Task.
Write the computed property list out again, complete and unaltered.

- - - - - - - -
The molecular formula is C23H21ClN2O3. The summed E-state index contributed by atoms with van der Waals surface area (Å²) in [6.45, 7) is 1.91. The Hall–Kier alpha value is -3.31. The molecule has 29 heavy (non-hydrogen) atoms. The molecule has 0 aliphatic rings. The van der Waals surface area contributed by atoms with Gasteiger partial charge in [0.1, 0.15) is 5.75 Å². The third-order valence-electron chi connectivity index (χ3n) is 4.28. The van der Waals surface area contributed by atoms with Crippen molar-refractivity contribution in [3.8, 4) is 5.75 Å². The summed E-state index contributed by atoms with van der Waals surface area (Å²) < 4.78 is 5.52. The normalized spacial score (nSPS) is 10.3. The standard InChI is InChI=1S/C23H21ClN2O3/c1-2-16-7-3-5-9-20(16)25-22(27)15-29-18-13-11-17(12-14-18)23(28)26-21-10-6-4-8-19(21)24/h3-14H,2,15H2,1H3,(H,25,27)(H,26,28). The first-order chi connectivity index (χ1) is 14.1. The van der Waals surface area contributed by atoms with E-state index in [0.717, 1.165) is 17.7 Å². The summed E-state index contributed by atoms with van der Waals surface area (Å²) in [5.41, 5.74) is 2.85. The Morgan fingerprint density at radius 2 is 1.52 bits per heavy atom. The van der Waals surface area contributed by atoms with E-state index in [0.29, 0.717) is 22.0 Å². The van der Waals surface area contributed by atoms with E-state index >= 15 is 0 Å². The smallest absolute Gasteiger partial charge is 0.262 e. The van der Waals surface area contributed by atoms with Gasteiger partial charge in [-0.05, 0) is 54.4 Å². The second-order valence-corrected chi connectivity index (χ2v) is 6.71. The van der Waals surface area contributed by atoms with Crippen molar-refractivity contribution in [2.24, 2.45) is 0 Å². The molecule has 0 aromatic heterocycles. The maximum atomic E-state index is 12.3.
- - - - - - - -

The molecular formula is C23H21ClN2O3. The summed E-state index contributed by atoms with van der Waals surface area (Å²) in [6.45, 7) is 1.91. The Hall–Kier alpha value is -3.31. The molecule has 29 heavy (non-hydrogen) atoms. The molecule has 0 aliphatic rings. The van der Waals surface area contributed by atoms with Gasteiger partial charge in [0.1, 0.15) is 5.75 Å². The third-order valence-electron chi connectivity index (χ3n) is 4.28. The van der Waals surface area contributed by atoms with Crippen molar-refractivity contribution in [3.8, 4) is 5.75 Å². The summed E-state index contributed by atoms with van der Waals surface area (Å²) < 4.78 is 5.52. The normalized spacial score (nSPS) is 10.3. The standard InChI is InChI=1S/C23H21ClN2O3/c1-2-16-7-3-5-9-20(16)25-22(27)15-29-18-13-11-17(12-14-18)23(28)26-21-10-6-4-8-19(21)24/h3-14H,2,15H2,1H3,(H,25,27)(H,26,28). The first-order chi connectivity index (χ1) is 14.1. The van der Waals surface area contributed by atoms with E-state index in [0.717, 1.165) is 17.7 Å². The summed E-state index contributed by atoms with van der Waals surface area (Å²) in [5.41, 5.74) is 2.85. The Morgan fingerprint density at radius 2 is 1.52 bits per heavy atom. The van der Waals surface area contributed by atoms with E-state index in [0.29, 0.717) is 22.0 Å². The van der Waals surface area contributed by atoms with E-state index >= 15 is 0 Å². The smallest absolute Gasteiger partial charge is 0.262 e. The van der Waals surface area contributed by atoms with Gasteiger partial charge in [-0.05, 0) is 54.4 Å². The second-order valence-corrected chi connectivity index (χ2v) is 6.71. The van der Waals surface area contributed by atoms with Crippen molar-refractivity contribution in [2.24, 2.45) is 0 Å². The molecule has 0 aromatic heterocycles. The maximum atomic E-state index is 12.3.